Instead, the team went out and signed former Patriot Dion Lewis to a 4 year, $20 million contract. You don’t give a player that amount of money to be a backup. Though he was mired in the complex New England backfield, Lewis became the 12th best fantasy running back in standard scoring, averaged 5.0 yards per carry, and was ranked #1 at yards created per carry, according to PlayerProfiler.com. Though his stature and agility suggests more of a 3rd-round running back type, he thrived while getting 14.6 carries per game from week 6 onwards, and showed the ability to handle over 20 carries on a couple of occasions.
With both of these backs now on the same team I think Henry will take a backseat to Lewis. Henry clearly outplayed Murray the past couple of years in terms of efficiency, yet the team still stuck with Murray throughout and now spent a relatively significant sum of money on another back. Lewis showed he can handle three down duties, so Henry’s job is not safe. If Henry were alone in the backfield I think he would be a mid RB2 with upside, and Lewis a high end RB2. Now, both can only be considered a flex play, but I bet Lewis will have the majority of touches after a few weeks into the season.
3) Jordan Howard & Tarik Cohen, Chicago Bears
While Chicago’s offense has been underwhelming over the past few years, none of that is the fault of third year running back Jordan Howard. He broke Matt Forte’s franchise single season rushing record for a rookie, on the way to a #10 fantasy finish in 2016. Despite Howard’s excellent season during which he accumulated over 1,600 scrimmage yards and 7 touchdowns, the Bears spent a 4th round pick on Tarik Cohen, a miniscule running back out of a small school in North Carolina.
Cohen took about 36% of snaps for the Bears in 2017, but was actually tied for 10th in the league for most targets amongst running backs despite a significantly lower snap share than the guys above him. It’s clear that when Cohen was on the field the Bears wanted to get him involved. This offseason, the Bears brought in former Kansas City Chiefs offensive coordinator Matt Nagy to be their head coach. The Chiefs did have the league’s leading rusher last season in Kareem Hunt, but Cohen is much more similar to Hunt than Howard is and seems to fit Chicago’s scheme better. Hunt is extremely shifty with a pass catching presence out of the backfield, like Cohen, and Howard is much more of a north and south type of runner. Nagy has even publicly said that he’s “giddy” about the role Cohen can play in the offense. To top it off, there were trade rumors surrounding Howard this offseason.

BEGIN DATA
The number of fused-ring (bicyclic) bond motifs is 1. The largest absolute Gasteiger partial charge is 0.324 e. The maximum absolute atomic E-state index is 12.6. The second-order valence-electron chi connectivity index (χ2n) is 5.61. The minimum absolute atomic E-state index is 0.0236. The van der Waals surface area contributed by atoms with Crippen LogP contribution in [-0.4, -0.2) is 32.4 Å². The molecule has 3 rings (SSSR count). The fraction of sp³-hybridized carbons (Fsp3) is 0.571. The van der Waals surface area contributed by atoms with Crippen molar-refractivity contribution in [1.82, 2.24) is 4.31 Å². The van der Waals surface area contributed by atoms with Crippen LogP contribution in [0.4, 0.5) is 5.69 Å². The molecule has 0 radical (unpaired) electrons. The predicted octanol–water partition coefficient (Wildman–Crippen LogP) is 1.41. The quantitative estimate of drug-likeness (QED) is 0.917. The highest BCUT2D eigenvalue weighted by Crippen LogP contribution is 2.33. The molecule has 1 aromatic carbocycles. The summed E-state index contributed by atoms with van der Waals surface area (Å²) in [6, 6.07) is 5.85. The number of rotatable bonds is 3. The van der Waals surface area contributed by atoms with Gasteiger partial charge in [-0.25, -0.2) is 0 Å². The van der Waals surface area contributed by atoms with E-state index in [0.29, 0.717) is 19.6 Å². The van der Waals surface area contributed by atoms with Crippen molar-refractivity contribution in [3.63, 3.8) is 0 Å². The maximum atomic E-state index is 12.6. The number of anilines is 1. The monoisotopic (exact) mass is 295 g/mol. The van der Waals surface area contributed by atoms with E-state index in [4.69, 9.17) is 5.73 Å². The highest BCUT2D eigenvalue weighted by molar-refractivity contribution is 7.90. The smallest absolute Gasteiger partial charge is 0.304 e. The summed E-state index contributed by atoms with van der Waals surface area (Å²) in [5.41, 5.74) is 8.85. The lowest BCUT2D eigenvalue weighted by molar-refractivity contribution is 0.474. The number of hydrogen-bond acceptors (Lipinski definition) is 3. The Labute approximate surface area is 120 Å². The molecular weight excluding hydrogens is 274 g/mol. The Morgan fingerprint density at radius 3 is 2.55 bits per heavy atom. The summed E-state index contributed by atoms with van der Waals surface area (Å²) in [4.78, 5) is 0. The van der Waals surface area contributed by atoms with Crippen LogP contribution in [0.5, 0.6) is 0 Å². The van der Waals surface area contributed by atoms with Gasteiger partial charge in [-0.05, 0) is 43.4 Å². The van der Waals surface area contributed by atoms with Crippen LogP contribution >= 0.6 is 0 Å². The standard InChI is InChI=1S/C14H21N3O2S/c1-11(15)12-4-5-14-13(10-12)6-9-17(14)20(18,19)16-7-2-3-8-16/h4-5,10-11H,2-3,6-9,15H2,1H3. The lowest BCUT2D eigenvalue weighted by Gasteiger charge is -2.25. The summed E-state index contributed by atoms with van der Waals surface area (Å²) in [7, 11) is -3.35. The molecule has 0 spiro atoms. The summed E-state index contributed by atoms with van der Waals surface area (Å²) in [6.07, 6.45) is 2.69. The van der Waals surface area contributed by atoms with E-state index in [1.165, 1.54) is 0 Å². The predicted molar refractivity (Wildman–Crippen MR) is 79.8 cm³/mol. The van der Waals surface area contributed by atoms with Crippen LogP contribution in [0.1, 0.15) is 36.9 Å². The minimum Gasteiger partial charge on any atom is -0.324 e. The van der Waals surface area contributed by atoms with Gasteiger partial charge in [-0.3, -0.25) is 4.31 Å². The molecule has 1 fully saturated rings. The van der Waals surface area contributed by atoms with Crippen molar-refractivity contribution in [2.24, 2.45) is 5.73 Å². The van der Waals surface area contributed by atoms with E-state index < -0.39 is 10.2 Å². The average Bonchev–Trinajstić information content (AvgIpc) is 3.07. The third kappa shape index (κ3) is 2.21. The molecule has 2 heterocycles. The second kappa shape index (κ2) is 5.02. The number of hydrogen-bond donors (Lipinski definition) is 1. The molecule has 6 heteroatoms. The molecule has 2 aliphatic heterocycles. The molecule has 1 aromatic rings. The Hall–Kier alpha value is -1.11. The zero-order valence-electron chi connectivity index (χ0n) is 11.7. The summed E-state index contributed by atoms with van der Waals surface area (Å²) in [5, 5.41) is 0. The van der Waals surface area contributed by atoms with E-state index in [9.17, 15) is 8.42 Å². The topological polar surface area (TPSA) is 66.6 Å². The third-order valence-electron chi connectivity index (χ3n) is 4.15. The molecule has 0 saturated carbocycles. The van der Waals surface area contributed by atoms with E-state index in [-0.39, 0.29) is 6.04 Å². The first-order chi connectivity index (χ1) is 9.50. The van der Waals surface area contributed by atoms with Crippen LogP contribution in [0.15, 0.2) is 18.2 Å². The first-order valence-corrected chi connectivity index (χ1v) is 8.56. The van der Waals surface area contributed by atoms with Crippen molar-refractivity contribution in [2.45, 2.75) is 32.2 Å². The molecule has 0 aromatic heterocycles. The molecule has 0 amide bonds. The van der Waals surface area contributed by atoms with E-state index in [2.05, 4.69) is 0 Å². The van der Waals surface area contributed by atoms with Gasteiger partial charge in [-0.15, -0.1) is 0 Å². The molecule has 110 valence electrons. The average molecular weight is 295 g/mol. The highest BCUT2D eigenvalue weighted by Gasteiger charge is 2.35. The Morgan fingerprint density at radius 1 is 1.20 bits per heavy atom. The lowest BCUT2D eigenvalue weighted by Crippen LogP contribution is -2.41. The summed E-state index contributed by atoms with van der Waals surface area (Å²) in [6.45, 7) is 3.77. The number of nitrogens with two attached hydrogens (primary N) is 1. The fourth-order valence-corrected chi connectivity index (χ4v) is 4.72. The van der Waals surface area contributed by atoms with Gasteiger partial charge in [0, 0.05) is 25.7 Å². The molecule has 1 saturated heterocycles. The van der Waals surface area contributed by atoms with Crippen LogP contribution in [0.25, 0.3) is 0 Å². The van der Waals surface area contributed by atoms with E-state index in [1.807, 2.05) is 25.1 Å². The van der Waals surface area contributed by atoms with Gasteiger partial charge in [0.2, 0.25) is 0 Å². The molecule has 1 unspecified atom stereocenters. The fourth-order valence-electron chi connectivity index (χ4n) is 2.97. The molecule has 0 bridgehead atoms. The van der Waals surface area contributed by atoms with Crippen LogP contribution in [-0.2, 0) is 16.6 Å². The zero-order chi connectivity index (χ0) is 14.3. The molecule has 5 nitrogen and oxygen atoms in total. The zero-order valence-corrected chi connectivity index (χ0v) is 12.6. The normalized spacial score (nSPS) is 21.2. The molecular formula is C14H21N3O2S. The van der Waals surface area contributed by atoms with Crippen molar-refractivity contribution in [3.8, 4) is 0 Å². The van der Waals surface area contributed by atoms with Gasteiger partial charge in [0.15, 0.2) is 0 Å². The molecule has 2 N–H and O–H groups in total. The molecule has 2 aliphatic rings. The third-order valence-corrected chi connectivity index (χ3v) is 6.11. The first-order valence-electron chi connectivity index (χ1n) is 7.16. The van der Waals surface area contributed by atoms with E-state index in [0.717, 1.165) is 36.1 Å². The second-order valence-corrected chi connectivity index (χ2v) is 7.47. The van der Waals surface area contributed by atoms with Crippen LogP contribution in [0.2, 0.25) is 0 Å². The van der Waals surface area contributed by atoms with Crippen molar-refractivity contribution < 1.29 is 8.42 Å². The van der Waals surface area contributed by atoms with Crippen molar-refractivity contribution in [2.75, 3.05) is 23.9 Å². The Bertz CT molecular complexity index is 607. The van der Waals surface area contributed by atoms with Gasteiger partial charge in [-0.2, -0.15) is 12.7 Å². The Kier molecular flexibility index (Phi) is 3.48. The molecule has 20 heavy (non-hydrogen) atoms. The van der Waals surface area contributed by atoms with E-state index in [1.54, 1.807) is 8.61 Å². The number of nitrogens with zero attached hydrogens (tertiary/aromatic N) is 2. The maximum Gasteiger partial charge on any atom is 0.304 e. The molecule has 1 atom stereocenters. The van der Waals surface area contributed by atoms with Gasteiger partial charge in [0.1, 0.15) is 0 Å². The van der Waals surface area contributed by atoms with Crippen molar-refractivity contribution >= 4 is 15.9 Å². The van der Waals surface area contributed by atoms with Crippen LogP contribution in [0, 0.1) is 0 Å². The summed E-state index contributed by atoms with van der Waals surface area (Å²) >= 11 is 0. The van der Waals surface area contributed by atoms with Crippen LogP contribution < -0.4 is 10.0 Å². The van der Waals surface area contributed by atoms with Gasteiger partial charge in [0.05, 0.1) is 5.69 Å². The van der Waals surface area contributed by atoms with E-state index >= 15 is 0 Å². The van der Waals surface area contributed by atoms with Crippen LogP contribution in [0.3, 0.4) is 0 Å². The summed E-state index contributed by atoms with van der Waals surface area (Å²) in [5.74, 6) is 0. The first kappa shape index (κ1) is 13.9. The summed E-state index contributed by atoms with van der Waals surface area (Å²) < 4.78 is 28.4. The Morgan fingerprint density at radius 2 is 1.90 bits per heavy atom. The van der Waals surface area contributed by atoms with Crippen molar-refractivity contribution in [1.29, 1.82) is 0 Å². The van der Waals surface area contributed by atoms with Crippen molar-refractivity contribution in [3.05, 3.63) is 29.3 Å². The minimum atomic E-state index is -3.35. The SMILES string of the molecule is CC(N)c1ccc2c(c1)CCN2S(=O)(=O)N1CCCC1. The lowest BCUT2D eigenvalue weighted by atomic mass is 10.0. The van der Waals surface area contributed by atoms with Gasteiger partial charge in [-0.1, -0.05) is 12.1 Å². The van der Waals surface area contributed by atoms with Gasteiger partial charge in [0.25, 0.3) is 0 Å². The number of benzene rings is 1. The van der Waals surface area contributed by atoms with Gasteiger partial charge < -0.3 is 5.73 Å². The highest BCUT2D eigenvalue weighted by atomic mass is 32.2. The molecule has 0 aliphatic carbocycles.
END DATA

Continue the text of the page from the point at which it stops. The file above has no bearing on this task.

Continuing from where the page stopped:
With all of this in mind, I would count on Jordan Howard as no more than a low/mid-end RB2 in standard leagues with a downgrade in PPR. It seems like he is slowly going to be phased out of the offense, and Tarik Cohen will without a doubt see more snaps. I’m sure the team will test out the arm of new QB Mitch Trubisky, so Cohen will be on the field in those passing situations too. Unfortunately, Cohen’s sample size last season was pretty small, so it’s hard to predict his production for this season. I’d count him as a Flex with upside in PPR leagues, but stay away from him in standard scoring.